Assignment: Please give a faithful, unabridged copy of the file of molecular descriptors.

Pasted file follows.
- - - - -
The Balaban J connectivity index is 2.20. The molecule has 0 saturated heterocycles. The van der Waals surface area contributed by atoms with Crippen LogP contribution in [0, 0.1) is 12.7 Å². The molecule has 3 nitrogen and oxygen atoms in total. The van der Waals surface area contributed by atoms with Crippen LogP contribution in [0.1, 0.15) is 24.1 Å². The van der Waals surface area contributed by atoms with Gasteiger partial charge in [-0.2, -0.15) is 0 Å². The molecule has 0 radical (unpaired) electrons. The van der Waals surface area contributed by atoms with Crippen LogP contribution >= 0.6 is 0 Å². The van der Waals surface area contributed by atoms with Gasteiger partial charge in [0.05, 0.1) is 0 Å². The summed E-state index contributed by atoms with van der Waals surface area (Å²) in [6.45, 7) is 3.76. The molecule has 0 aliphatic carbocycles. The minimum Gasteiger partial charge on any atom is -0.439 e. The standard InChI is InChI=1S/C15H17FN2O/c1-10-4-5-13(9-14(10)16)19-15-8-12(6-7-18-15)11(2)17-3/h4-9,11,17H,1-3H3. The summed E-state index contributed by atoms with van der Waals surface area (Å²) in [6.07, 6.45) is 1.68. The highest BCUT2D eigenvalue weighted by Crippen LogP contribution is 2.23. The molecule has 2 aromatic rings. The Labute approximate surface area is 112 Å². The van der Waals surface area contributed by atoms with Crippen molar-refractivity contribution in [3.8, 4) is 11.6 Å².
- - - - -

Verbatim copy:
The Balaban J connectivity index is 2.20. The molecule has 0 saturated heterocycles. The van der Waals surface area contributed by atoms with Crippen LogP contribution in [0, 0.1) is 12.7 Å². The molecule has 3 nitrogen and oxygen atoms in total. The van der Waals surface area contributed by atoms with Crippen LogP contribution in [0.1, 0.15) is 24.1 Å². The van der Waals surface area contributed by atoms with Gasteiger partial charge in [-0.2, -0.15) is 0 Å². The molecule has 0 radical (unpaired) electrons. The van der Waals surface area contributed by atoms with Crippen LogP contribution >= 0.6 is 0 Å². The van der Waals surface area contributed by atoms with Gasteiger partial charge in [0.05, 0.1) is 0 Å². The summed E-state index contributed by atoms with van der Waals surface area (Å²) in [6.45, 7) is 3.76. The molecule has 0 aliphatic carbocycles. The minimum Gasteiger partial charge on any atom is -0.439 e. The standard InChI is InChI=1S/C15H17FN2O/c1-10-4-5-13(9-14(10)16)19-15-8-12(6-7-18-15)11(2)17-3/h4-9,11,17H,1-3H3. The summed E-state index contributed by atoms with van der Waals surface area (Å²) in [6.07, 6.45) is 1.68. The highest BCUT2D eigenvalue weighted by Crippen LogP contribution is 2.23. The molecule has 2 aromatic rings. The Labute approximate surface area is 112 Å². The van der Waals surface area contributed by atoms with Crippen molar-refractivity contribution in [3.8, 4) is 11.6 Å².